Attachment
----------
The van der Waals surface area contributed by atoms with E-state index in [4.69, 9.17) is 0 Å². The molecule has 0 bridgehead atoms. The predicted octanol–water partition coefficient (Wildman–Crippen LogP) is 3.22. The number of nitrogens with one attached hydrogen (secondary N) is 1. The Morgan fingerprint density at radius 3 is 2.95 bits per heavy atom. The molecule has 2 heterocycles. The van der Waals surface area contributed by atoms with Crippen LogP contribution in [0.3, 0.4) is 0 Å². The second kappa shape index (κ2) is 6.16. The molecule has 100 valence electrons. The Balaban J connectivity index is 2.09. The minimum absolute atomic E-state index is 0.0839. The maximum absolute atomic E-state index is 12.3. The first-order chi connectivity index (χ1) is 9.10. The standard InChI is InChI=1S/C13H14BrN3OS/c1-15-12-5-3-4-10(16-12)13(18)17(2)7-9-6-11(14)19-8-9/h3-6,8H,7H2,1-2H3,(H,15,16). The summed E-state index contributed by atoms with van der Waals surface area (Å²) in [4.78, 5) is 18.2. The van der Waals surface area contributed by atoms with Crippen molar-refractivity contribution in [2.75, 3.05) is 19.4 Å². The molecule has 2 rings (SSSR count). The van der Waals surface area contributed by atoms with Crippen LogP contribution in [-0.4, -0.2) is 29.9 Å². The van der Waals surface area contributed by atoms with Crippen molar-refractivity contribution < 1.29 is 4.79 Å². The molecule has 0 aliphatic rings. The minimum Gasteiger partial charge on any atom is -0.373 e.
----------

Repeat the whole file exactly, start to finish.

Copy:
The van der Waals surface area contributed by atoms with E-state index in [4.69, 9.17) is 0 Å². The molecule has 0 bridgehead atoms. The predicted octanol–water partition coefficient (Wildman–Crippen LogP) is 3.22. The number of nitrogens with one attached hydrogen (secondary N) is 1. The Morgan fingerprint density at radius 3 is 2.95 bits per heavy atom. The molecule has 2 heterocycles. The van der Waals surface area contributed by atoms with Crippen LogP contribution in [0.3, 0.4) is 0 Å². The second kappa shape index (κ2) is 6.16. The molecule has 100 valence electrons. The Balaban J connectivity index is 2.09. The minimum absolute atomic E-state index is 0.0839. The maximum absolute atomic E-state index is 12.3. The first-order chi connectivity index (χ1) is 9.10. The standard InChI is InChI=1S/C13H14BrN3OS/c1-15-12-5-3-4-10(16-12)13(18)17(2)7-9-6-11(14)19-8-9/h3-6,8H,7H2,1-2H3,(H,15,16). The summed E-state index contributed by atoms with van der Waals surface area (Å²) in [4.78, 5) is 18.2. The van der Waals surface area contributed by atoms with Crippen molar-refractivity contribution in [2.75, 3.05) is 19.4 Å². The molecule has 2 rings (SSSR count). The van der Waals surface area contributed by atoms with Crippen LogP contribution in [-0.4, -0.2) is 29.9 Å². The van der Waals surface area contributed by atoms with Crippen molar-refractivity contribution < 1.29 is 4.79 Å². The molecule has 0 aliphatic rings. The minimum Gasteiger partial charge on any atom is -0.373 e.